The Inter-American Development Bank said on Friday its annual meeting would exit China after the United States led objections to Beijing’s refusal to grant a visa to the Venezuelan representative backed by Washington.
The bank, which provides development funding for Latin America and in which Washington holds 30 percent of voting power, said it would no longer gather in the southwestern city of Chengdu from March 28 to 31 in what would have been its first annual meeting in China.
The Washington-based institution said its board would decide within 30 days where to hold the meeting instead.
The decision marks a two-front victory for the United States which is trying to oust Venezuela’s leftist President Nicolas Maduro and to reduce Chinese influence in Latin America.
A State Department official said that the United States objected to China holding the meeting so long as it did not issue a visa to Ricardo Hausmann, who is considered the Venezuelan representative to the bank by Juan Guaido, the self-declared interim president recognized by Washington and major Latin American and European states.
US allies backed the US position, with more than 80 percent of IDB shareholders voting on Friday to move the meeting out of China, the official said.
“Allowing a country to prevent the seating of a legitimate delegation of a multilateral organization would have set a precedent contrary to a century of established diplomatic norms," the official said on condition of anonymity.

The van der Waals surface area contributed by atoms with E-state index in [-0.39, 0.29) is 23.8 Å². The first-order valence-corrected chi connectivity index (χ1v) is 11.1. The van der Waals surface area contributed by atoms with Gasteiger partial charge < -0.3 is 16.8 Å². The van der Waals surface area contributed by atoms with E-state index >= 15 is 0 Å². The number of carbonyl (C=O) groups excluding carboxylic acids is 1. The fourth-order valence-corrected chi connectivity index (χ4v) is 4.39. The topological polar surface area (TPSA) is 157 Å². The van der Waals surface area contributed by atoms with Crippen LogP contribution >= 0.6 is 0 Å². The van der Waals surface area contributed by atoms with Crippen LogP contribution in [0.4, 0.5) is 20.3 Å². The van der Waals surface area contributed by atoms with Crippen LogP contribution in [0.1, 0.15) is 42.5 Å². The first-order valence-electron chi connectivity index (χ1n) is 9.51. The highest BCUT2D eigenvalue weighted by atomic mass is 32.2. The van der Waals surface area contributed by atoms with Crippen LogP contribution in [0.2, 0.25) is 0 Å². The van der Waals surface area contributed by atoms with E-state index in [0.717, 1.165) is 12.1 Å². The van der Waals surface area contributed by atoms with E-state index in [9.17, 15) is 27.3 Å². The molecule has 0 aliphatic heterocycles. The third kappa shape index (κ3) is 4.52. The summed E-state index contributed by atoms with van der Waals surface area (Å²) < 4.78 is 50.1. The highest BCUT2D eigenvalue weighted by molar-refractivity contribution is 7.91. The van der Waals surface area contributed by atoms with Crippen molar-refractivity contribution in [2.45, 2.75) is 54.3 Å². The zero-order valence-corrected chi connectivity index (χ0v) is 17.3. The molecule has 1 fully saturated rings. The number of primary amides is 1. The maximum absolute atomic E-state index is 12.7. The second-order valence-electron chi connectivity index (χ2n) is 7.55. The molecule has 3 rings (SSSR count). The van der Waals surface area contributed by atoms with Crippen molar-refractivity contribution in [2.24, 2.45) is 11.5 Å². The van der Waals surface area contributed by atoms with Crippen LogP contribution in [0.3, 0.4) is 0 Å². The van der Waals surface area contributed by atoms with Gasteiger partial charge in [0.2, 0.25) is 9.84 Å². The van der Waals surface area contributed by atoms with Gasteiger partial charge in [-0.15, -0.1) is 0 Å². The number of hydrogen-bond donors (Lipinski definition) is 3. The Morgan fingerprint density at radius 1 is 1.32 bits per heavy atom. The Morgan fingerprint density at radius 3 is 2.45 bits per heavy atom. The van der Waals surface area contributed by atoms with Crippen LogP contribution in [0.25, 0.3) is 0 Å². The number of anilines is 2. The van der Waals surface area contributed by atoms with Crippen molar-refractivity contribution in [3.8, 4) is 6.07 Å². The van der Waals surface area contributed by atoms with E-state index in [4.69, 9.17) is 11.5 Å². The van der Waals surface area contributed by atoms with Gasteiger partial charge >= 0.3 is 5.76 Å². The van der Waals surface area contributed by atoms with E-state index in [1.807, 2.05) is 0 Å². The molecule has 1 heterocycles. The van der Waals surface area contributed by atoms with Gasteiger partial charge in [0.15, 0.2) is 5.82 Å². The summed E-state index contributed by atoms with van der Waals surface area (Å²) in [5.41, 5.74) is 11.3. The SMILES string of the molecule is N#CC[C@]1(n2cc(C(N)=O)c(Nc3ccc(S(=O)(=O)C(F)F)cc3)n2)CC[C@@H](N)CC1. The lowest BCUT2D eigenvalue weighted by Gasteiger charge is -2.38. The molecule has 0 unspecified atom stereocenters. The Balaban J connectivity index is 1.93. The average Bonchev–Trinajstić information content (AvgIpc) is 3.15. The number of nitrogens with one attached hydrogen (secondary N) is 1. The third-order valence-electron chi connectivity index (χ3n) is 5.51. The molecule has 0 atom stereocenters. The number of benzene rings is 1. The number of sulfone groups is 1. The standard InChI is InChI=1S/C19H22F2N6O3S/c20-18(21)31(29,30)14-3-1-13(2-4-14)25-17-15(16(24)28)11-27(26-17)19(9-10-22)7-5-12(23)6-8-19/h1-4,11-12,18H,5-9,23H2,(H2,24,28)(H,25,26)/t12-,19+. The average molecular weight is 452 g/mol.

Chinese foreign ministry spokesperson Geng Shuang in a statement on Saturday said China believes that the annual IDB meeting "should focus on financial cooperation rather than ... discussing sensitive political issues."
Geng said China had made lengthy preparations as the host country, but the venue is being changed as "some parties were manipulating the Venezuelan issue, and forcibly allowing representatives of Guaido to attend the IDB meeting."
Vice President Mike Pence who raised the issue in an opinion piece in The Miami Herald, accused China of "propping up a corrupt dictator."
It would mark "the first time in the bank’s history that a host nation has refused to seat a member," he wrote.
China is the main creditor of Venezuela, granting more than $60 billion over the past decade to Maduro’s cash-strapped government, which pays back in oil.
The Inter-American Development Bank’s president, Colombian Luis Alberto Moreno, has voiced willingness to work with Guaido.
Hausmann was the IDB’s chief economist from 1994 to 2000 and served as minister of planning under Venezuelan president Carlos Andres Perez, implementing a package of economic reforms.
Maduro’s predecessor Hugo Chavez led a coup against Perez in 1992, citing the reforms. Chavez was later elected president and has branded himself as a champion of the poor.
Venezuela, which helped found the IDB in 1959, in May was declared in default of the bank which said it would not grant any further loans.